Emphasis on Agribusiness
The resulting strategy document is designed to foster organic growth in key sectors of the Ukrainian economy where Credit Agricole already has a strong presence. One priority is consolidating the bank’s position in the agribusiness sector. This includes ambitious plans to increase the Credit Agricole share of the agribusiness financing market from the current level of around 10% to 15% by 2025. The bank will continue building long-term relationships with customers, offering them a combination of agricultural and financial expertise, as well as innovative solutions.
One of the main drivers in the agri-agro sector will be the bank’s leasing services, which have proven popular following a successful summer 2020 launch. The timing of this unveiling was ideal, with commodity prices currently high and agricultural businesses across Ukraine looking to upgrade their equipment parks with new tractors, combine harvesters, and other machinery. “The growth of leasing services is entirely in line with our long-term strategy,” notes Cordoue. “Financing of agricultural machinery is a key focus for the bank, and we are already leaders in Ukraine’s car loan market. We have created a special global offer for our customers thanks to the synergy between car loans and leasing business lines.”
Plans for a larger share of the agribusiness financing market also dovetail with the bank’s commitment to greater environmental responsibility. In partnership with the European Bank for Reconstruction and Development, Credit Agricole is currently offering financing on preferential terms to farming businesses for the leasing of green agricultural equipment incorporating energy-efficient technologies. In line with this emphasis on green financing, the new Credit Agricole strategy also incorporates policies to support the energy transition of clients, and anticipates a 10% share of the bank’s corporate portfolio dedicated to renewable energy.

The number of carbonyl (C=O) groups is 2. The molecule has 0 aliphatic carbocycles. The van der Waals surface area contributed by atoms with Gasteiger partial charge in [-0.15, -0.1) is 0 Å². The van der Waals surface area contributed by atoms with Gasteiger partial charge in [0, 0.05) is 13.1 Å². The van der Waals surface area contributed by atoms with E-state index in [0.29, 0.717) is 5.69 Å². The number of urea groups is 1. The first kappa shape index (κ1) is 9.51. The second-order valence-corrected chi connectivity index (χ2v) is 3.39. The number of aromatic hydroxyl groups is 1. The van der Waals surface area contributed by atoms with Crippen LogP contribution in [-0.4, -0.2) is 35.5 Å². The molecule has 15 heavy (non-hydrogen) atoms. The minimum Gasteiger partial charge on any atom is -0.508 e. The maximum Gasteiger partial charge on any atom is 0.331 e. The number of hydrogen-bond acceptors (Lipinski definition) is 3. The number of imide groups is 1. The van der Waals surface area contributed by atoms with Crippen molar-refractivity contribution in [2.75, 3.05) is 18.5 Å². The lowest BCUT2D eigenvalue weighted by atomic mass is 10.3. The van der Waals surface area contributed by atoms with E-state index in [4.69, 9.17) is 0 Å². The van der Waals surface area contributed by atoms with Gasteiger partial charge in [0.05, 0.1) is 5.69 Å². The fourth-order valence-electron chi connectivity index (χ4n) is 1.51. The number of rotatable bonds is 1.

Growing Ukrainian Middle Class
One of the key trends identified in Credit Agricole’s new strategy is the role of Ukraine’s growing middle class as an engine for retail banking services. “We believe the future of retail banking will be driven by the expanding Ukrainian middle classes and have made the decision to focus on this segment as we expect the rapid growth of recent years to continue,” Cordoue says.